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May 28, 2017

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Eurozone's recovery is holding up, but Ukraine looms

LONDON--Further evidence emerged Tuesday that the economic recovery across Europe is gaining traction, though it remains vulnerable to an escalation in the crisis in Ukraine, which has seen sanctions on Russia ratcheted up.

As well as raising speculation that Russia will slip into recession following the sanctions imposed by the United States and the European Union, the crisis in Ukraine has clouded the economic outlook for Europe as a whole.

The sanctions, which were imposed because of Russia's alleged support for Ukrainian separatists, could have an impact on European businesses that have ties with the country's financial, military and energy sectors. Even those that don't have direct links to those sanctioned sectors are cautioning over the outlook — German sportswear company Adidas, for example, has expressed worries over the impact on its business.

So far, European companies appear to be bearing up, though analysts fear it won't take much of an increase in tensions between the West and Russia to start crimping the recovery.

Financial information company Markit said Tuesday its purchasing managers' index — a key survey of business activity — for the 18-country eurozone rose a point to a three-month high of 53.8 in July. However, it warned of a "growing anxiety" among businesses.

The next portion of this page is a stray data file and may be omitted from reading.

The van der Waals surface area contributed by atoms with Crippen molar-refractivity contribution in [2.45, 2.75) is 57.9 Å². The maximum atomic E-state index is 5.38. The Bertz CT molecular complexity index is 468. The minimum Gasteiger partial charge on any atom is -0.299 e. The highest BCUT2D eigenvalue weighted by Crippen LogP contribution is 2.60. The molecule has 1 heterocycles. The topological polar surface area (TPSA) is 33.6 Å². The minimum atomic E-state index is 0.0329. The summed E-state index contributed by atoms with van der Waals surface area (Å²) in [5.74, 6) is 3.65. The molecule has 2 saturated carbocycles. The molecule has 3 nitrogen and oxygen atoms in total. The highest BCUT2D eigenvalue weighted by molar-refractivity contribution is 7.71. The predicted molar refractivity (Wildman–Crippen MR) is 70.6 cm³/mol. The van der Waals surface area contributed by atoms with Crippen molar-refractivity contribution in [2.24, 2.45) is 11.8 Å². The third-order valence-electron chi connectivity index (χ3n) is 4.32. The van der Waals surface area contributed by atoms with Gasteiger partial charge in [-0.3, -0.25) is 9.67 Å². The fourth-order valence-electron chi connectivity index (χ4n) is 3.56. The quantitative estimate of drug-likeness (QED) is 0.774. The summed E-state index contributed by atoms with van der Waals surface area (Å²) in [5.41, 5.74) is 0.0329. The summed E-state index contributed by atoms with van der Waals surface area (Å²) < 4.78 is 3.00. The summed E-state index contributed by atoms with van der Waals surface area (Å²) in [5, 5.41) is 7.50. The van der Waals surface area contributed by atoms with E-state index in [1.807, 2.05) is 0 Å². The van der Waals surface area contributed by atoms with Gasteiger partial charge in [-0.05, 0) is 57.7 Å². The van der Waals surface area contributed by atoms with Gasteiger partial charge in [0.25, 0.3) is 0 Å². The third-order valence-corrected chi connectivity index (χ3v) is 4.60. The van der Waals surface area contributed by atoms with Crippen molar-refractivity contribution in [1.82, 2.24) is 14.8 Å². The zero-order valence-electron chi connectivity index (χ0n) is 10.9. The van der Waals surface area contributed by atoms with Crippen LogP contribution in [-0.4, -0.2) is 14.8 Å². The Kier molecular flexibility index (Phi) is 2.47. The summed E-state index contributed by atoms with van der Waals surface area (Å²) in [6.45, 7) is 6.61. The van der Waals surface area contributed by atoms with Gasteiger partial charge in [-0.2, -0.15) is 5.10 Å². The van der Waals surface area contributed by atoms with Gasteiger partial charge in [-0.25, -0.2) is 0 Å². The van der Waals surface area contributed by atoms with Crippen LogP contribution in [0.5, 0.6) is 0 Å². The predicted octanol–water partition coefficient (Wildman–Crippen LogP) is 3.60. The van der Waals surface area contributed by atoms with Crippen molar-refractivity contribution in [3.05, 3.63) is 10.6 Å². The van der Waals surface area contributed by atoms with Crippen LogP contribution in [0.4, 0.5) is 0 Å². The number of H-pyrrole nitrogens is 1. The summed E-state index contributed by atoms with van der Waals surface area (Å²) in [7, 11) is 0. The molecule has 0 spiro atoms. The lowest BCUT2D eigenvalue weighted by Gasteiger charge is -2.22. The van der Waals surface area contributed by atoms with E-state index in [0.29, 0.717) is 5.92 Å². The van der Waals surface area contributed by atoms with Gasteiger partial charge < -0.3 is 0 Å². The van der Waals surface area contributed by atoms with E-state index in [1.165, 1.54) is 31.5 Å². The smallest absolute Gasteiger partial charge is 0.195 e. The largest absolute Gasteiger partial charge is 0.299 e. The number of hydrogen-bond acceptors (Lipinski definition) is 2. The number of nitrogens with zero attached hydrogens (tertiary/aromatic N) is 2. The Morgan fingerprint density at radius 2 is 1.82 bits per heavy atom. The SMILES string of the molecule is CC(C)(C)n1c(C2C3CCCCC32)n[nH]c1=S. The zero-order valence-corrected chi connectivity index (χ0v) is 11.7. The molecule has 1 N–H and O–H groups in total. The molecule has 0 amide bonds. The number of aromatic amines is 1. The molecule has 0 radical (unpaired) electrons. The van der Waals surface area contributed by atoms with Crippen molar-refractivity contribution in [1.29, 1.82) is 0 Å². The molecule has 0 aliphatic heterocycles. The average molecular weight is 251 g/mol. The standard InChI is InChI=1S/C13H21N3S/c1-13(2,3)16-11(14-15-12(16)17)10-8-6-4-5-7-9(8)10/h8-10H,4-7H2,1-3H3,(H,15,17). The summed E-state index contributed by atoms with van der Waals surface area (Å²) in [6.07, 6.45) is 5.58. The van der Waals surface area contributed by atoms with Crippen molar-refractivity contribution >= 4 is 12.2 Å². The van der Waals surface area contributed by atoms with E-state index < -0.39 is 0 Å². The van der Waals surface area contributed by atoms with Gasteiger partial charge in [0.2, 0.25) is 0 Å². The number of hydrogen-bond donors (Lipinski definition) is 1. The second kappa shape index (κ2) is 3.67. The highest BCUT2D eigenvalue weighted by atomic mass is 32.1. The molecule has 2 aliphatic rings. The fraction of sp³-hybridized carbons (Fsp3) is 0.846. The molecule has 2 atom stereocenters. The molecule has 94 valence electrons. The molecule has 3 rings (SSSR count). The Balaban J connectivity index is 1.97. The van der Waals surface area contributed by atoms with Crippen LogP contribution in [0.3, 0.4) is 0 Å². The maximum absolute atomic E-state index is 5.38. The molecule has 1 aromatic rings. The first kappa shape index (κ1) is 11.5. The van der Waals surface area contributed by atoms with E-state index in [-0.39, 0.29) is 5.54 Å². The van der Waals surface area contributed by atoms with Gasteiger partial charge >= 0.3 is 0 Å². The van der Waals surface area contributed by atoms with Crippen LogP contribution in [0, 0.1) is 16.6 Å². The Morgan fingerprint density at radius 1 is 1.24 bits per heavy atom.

"At the moment, the effects seem to be limited to weaker growth of demand at exporting manufacturers, but any further escalation of the crisis could further subdue the overall pace of economic growth in coming months," said Chris Williamson, Markit's chief economist.

Having emerged from its longest-ever recession a little over a year ago as the European debt crisis abated, growth in the eurozone has been paltry. Markit's July survey points to a quarterly growth rate of 0.4 percent, which equates to an annualized tick of 1.6 percent —anything above 50 in Markit's survey points to expansion. Though higher than at any time since the recession ended in the second quarter of 2013, the eurozone economy is still lagging its major competitors, notably the United States.

The growth rate is so subdued that the European Central Bank (ECB) has continued to ease its monetary policy and has even laid out the prospect of enacting a monetary stimulus similar to those pursued by the U.S. Federal Reserve.

By cutting interest rates further, the ECB is hoping not only to shore up the recovery but also to get inflation up from super-low levels — in the year to July, annual consumer prices rose by only 0.4 percent, well below the official target of just below 2 percent.

The ECB meets next on Thursday and few economists think it will change policy, especially as the euro has fallen sharply over the past two months in light of the stimulus hints from a raft of officials, including the bank's president, Mario Draghi.

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